Yesterday, Tuesday the 23rd of April, I attended the very last lectures of my undergraduate university studies. The realization that four entire years have passed with the same routine, lectures, study, exams, summer, go back and repeat is just a bit overwhelming.
I have to admit that there have been days that I have wished for nothing but school to be over. But on others, I have pondered over how lucky I am to have spent time in such a different place to what I was used to. I have made so many friends, most of whom I am sure will be life-long friends, I have learnt so many things, so many life skills, that I could have never dreamed of learning if I had decided to stay in my warm (cold?) cozy spot back in Helsinki.
I would have never met these amazing people, students and teachers alike.
I probably would have never overcome my fear of large gatherings and never learnt to understand that I, in fact, am a people person.
I wouldn’t have learned how to navigate a city of Cairo’s magnitude confidently and comfortably (…?).
I don’t think I’d have learned to speak Arabic and even understand jokes and proverbs like I can now.
These past four years aren’t just the four years of uni, they have also been the first four years of my and Ammar’s marriage. We celebrated our wedding 1.8.2015 and I started attending lectures roughly a month later. These two journeys of school and marriage have walked hand in hand, parallel (sometimes clashing of course…) and have left me in disbelief sometimes. This summer I won’t be only celebrating my graduation, but also our 4th wedding anniversary! Unbelievable. But like Ammar once put it, I can’t believe how, but we made it through, perhaps even as winners.
Despite this last term’s being incredibly tough, time and energy wise, it was the best. Due to super long days and weeks, I had to take the tough decision of putting Yunus to nursery. Thank God, I found the perfect spot for him: Nursery Anna, a Finnish daycare in Mohandesin, Cairo. I can’t describe my relief when I stumbled upon it during my search. My relief was largely based on the fact that it operates on the principles and system that I believed in and was confident of. The staff are amazing and the biggest gift they gave me was the gift of peace of mind. I could attend my lectures, most of which would begin at 8 am and end at 4 pm, without having to feel that I was causing trouble to any of my family members and at the same time I’d know that he was playing and interacting with other kids his age.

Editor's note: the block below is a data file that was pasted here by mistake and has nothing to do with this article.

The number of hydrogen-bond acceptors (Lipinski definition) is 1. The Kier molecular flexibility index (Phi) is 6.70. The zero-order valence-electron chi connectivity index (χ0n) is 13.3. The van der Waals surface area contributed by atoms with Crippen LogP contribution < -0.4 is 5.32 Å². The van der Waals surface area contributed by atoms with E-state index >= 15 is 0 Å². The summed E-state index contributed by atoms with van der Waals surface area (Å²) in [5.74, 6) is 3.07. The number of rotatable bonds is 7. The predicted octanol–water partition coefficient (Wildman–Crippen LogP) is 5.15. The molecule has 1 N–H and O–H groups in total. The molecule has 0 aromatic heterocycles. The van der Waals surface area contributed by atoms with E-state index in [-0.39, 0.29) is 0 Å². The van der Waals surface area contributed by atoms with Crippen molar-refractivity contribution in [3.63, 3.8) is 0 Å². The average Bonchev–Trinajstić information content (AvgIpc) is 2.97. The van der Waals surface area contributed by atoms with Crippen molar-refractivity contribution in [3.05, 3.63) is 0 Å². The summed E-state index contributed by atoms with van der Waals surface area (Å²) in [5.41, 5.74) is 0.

On several days, I’d take him there an hour or two before my own lectures and spend them at Starbucks catching up on my assignments or readings. These days were gifts from God, honestly. A day or two a week of peaceful alone-time while catching up on work were priceless and are definitely something I will be missing now. They gave me so much positive energy for the rest of the week to then give both Yunus and Ammar, instead of returning home all grumpy and exhausted, which did happen sometimes, have to admit. Many thanks go to my dear husband for putting up with my tired drama.
I can vividly recall instances of me coming home after a frustratingly long day, filled with disappointing moments and yelling at the world how I hated Cairo university and urged Ammar to slap me in the face if I ever, after graduation, would face a weak moment and say that I actually missed uni days.
I think I have to take my words back already. Sorry, honey.
I will miss meeting with friends, laughing, buying our morning teas and coffees.
I will miss sharing our struggles, tricks and pieces of advice with my other mommy colleagues.
I will miss sharing the successes and failures.
I will miss the study sessions at Diwan Zamalek over a cup of cinnamon milk.
I will miss quarreling over presentations but in the end managing to create something decent.
I will miss lectures of most professors who would make an entirely theoretical subject somehow interesting and relatable.
But because I’m a critical person and always aim at some level of objectivity, I will mention the things that I won’t be missing.
I won’t miss the yelling security ladies of the uni entrance 😀
I won’t miss trying to manage paper work.
I won’t miss the heat in the non air-conditioned classrooms.
I won’t miss the 2 hour car rides in traffic just to get home.
I won’t miss the loudness of some people which would give me a headache before the class even started.
Nevertheless, the things that I have learned and will be missing seem to be on the heavier side of the scale and I’m happy about that. I am happy and satisfied, and lucky. I had the best peers. You know yourselves!
I had the best support team at home. They didn’t only support me emotionally, but also took care of Yunus when I went back to school in third year when he was roughly 3 weeks old, with no judgments. They cheered me on while I lost some attendance grades during the first term of 3rd year due to my insistence on purely breastfeeding for the first 6 months.
Words will fail me in describing how I feel, but it is with a, paradoxically, heavy and light heart that I leave the English department of Cairo university.
Life, show me what ya got for me next!
(Okay just wait for another month oh Life, I’ve got 6 exams to go)
P.S. To read my previous post of Cairo University, click here.